As you can see, each of the 4Ps revolves around many aspects that need to be considered, so its likely you may feel slightly overwhelmed when it comes down to actually making decisions. So, to make your job a little easier, I’ve created this list of questions you should ask yourself when defining your 4P strategy.
1# Questions to ask about the product or service:
- What do the consumers of my product/service want?
- What are the benefits it offers?
- What needs does it satisfy?
- Are there other ways to satisfy the same needs? If so, what advantages and disadvantages does mine have in comparison?
- What are the characteristics of the product/service? Is anything missing that could make it better? Am I including anything that is costly, but does not add enough value?
- How and where is my product going to be used? Are there different usage scenarios?
- What does it look like? Are there different sizes, colors, etc.?
- How does it complement other products or services, either belonging to my company or others?
- What must the consumer’s experience be like when using it?
- What is it called? What brand is it?
- What differentiates it from the competition?
2# Questions about the sales or distribution place:
- Where to clients get my product/service? Suggestions: specialized stores, supermarkets, online, through catalogues, …
- How can I access the appropriate distribution channels?
- Do I need a sales force? To attend events of my sector? To send catalogues samples to companies? Make contact with online sellers? Launch my own online sales point?
- What is my competition doing, and how can I learn or differentiate myself from them?
3# Questions about the price:
- What is the manufacturing cost of my product/service?
- What commercial margin to I need?
- What value does my product/service hold for the consumer?
- What are the average prices of products/services similar to mine?
- How sensitive is my client to pricing? Is it possible that a small decrease in price might attract many more clients, or that a small increase would go unnoticed?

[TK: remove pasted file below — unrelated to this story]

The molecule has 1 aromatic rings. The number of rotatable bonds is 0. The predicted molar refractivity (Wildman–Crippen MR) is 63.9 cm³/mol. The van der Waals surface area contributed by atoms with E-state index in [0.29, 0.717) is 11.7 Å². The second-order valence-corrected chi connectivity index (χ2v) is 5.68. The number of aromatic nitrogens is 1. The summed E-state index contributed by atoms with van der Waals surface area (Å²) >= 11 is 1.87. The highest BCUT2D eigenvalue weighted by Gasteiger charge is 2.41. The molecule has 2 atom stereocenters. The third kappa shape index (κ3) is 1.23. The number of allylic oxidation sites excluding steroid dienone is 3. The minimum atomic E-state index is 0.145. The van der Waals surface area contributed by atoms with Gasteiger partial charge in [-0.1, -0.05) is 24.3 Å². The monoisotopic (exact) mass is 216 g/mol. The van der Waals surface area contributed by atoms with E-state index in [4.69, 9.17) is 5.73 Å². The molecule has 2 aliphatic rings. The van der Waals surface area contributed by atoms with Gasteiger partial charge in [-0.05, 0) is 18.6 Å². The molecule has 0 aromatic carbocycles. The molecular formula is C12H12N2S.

- Can I offer discounts and promotions in certain seasons, or to certain types of clients?
- What is my price like compared to my competition?
4# Questions about promotion:
- Where and when can I make my message reach the right audience?
- Which of the following are more appropriate for me: banners, search engine advertising, social advertising, radio, press, TV, billboards, direct marketing, public relations, email marketing…?
- When is the best moment to promote? Does my product or service depend on seasons?
- What are my competitors doing and how should that influence my decisions?
- What KPIs am I going to use to measure the results of my promotional efforts?
Using the 4Ps of Marketing
I hope all this information has helped you, but don’t forget the most important step of all: actually using it! Whether you are looking to launch a new product or service, or redefining your current marketing strategy, the 4Ps have a lot to offer. This step-by-step plan should help you make the absolute most of this classic marketing formula:
- Identify the product or service you need to analyze.
- Answer the questions listed above. Whenever possible, try base your answers on objective facts. If you have and questions or feel you don’t have the necessary information, its time to invest it a good old market study.
- Once you have defined your marketing mix through these questions, its also a good idea to take a look from the consumer’s point of view:
- Does is satisfy their needs? (Product/service)
- Will they find it in the sales points they usually go to? (Place)
- Will they find the price adequate? (Price)
- Will they receive the messages that will motivate them to buy it? (Promotion)
- Create hypotheticals, by challenging your answers with “why?” and “what would happen if…?”. For example, “what would happen if I increased the price by 5%?” “What if I begin selling more sizes?” “Would having my own ecommerce portal be beneficial?” “What happens if I move 25% of my investment in Facebook Ads to Twitter Ads?”.
- Lights, camera, action! Put your hypothetical cases from the last point into action, measure the results and incorporate whichever changes prove to be worth it! Last of all, don’t forget to perform regular “check-ups” on your strategy – the market is constantly changing, quicker and quicker everyday! Good luck!